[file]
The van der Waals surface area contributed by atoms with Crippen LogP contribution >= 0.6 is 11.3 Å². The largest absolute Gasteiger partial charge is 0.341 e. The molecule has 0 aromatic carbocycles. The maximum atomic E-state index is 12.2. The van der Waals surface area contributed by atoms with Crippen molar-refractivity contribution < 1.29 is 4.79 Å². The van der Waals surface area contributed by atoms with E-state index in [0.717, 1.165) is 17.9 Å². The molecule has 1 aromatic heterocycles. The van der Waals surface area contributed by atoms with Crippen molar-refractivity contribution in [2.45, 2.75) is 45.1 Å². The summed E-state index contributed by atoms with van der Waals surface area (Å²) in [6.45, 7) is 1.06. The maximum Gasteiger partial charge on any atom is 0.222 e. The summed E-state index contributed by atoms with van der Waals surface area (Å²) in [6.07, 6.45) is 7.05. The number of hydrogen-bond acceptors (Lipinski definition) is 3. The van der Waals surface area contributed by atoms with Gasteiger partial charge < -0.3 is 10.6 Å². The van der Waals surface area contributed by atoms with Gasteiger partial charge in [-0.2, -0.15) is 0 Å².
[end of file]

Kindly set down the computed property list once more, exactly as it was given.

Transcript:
The van der Waals surface area contributed by atoms with Crippen LogP contribution >= 0.6 is 11.3 Å². The largest absolute Gasteiger partial charge is 0.341 e. The molecule has 0 aromatic carbocycles. The maximum atomic E-state index is 12.2. The van der Waals surface area contributed by atoms with Crippen molar-refractivity contribution < 1.29 is 4.79 Å². The van der Waals surface area contributed by atoms with E-state index in [0.717, 1.165) is 17.9 Å². The molecule has 1 aromatic heterocycles. The van der Waals surface area contributed by atoms with Crippen molar-refractivity contribution in [2.45, 2.75) is 45.1 Å². The summed E-state index contributed by atoms with van der Waals surface area (Å²) in [6.45, 7) is 1.06. The maximum Gasteiger partial charge on any atom is 0.222 e. The summed E-state index contributed by atoms with van der Waals surface area (Å²) in [6.07, 6.45) is 7.05. The number of hydrogen-bond acceptors (Lipinski definition) is 3. The van der Waals surface area contributed by atoms with Gasteiger partial charge < -0.3 is 10.6 Å². The van der Waals surface area contributed by atoms with Gasteiger partial charge in [-0.2, -0.15) is 0 Å².